Sunday, March 05, 2006

36 Quai des Orfèvres

I found this movie to be a very disturbing one, simply because there was so much violence, which was used simply to gain the ends of the people involved - the picture to the side is of a party like none to which I have ever been inviated (thankfully). Had I known of the level of violence and darkness, I may well not have gone, but a mild mannered colleague of mine had said she was going to see it. I think I am glad I did.

There are basically two stories going on: a gang has been established to take the contents of security vans carrying cash - we see this happen once: the gang simply drives in front of the cash van and opens fire on them until they stop. So, one story is about the efforts of the Police (based at the address in the film's title) to stop this gang.

The other story is about what the Police are willing to do in order to stop them. To add spice, the boss's job is up for grabs: whichever of Vlink (Auteuil - who I last saw in Closet, where he pretended to be gay in order to be protected from a firing by human rights law) or Klein (Dépardieu) can stop (not bring to justice, just stop) the van gang will be promoted. Neither are exactly squeaky clean: Vlink enters into a Faustian pact with an informer which gets him the identity of the leaders of the gang. Thereafter, he does act as we would expect a good cop to; staking out the gang, setting up a bust and so on. But he has set in train a chain of events which will lead to several fatalities, for which the film builds in enough of a backstory for them to really matter. The main actor in these events is Klein who, it seems, will stop at nothing. His own wife has no faith in his abilities as a cop or a man.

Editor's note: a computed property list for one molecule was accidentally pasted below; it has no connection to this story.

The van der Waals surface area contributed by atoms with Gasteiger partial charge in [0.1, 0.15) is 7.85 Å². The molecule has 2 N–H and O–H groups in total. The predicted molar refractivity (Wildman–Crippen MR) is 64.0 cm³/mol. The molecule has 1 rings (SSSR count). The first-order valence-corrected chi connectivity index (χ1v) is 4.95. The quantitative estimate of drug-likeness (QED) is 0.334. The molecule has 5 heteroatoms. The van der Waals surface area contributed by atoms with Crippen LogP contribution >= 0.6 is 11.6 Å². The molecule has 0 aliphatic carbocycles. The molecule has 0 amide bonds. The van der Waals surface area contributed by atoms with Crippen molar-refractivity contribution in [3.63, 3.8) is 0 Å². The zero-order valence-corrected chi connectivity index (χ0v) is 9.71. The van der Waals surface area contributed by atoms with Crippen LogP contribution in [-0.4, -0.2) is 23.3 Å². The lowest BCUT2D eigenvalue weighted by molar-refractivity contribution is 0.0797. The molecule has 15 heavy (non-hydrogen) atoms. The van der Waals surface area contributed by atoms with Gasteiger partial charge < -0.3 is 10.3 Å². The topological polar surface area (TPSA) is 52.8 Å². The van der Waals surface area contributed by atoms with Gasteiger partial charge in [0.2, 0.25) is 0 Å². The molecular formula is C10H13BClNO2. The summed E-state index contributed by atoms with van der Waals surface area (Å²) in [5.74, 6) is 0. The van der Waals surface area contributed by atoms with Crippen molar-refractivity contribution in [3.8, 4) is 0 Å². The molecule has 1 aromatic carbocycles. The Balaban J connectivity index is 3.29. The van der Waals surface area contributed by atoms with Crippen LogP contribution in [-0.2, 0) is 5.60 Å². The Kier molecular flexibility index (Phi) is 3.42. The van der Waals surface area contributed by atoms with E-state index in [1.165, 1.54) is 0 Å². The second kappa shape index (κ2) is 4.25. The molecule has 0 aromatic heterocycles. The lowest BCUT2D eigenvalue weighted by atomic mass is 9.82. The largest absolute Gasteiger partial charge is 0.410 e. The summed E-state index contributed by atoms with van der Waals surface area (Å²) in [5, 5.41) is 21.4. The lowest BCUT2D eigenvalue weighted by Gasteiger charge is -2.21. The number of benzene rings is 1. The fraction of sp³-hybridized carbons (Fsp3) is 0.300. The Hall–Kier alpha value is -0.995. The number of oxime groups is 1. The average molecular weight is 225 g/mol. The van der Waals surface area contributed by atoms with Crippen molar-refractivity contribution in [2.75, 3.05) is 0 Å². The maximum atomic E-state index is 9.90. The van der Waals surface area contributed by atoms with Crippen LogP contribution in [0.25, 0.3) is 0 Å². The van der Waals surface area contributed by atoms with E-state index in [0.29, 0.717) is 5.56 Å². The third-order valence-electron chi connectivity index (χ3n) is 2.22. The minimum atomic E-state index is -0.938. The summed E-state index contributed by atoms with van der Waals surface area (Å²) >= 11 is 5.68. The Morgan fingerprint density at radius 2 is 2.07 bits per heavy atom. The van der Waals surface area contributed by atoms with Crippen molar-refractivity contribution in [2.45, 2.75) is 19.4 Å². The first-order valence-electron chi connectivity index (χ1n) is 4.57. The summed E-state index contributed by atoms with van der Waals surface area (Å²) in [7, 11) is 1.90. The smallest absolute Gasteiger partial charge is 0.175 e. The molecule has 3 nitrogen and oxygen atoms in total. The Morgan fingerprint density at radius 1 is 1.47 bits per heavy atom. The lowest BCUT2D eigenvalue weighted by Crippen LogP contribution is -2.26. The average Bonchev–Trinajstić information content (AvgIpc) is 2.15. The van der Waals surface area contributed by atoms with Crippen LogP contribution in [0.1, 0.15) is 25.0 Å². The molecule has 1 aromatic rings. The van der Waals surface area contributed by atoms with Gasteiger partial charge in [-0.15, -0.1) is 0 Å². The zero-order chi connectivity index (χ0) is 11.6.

These two are, of course, the senior leading men in French cinema, and they bring a lot to their roles. Added verisimilitude is provided by the fact that there was some basis in reality and that the director is a former policeman. So, plenty of gritty action, good cinematography, very real bullet sounds. About half way through, I had the thought "its not exactly a love story" and yet it turned into one. Vlink is fiercely protective of his relationship with his wife (who may have a history with Klein - I tend to think she did). So keen is he to see her while he is locked up that he procures a couple of guns (I guess he had good contacts) and holds his captors and investigating judge captive so he can see her: once done, he goes back inside quite cheerfully.

The end came in a sort of final showdown between the Vlink and Klein, but resisted the obvious. I think that is what I most liked about this film, they way it developed complexity rather than relying upon a formulaic good v evil: here, everyone is implicated, more or less, in evil. The one possible exception is the rookie cop, Ève Verhagen (Catherine Marchal), who wants to learn from Klein. She ends up so disgusted with his methods that she accepts posting to a complaints desk in the boonies rather than work any longer with him.


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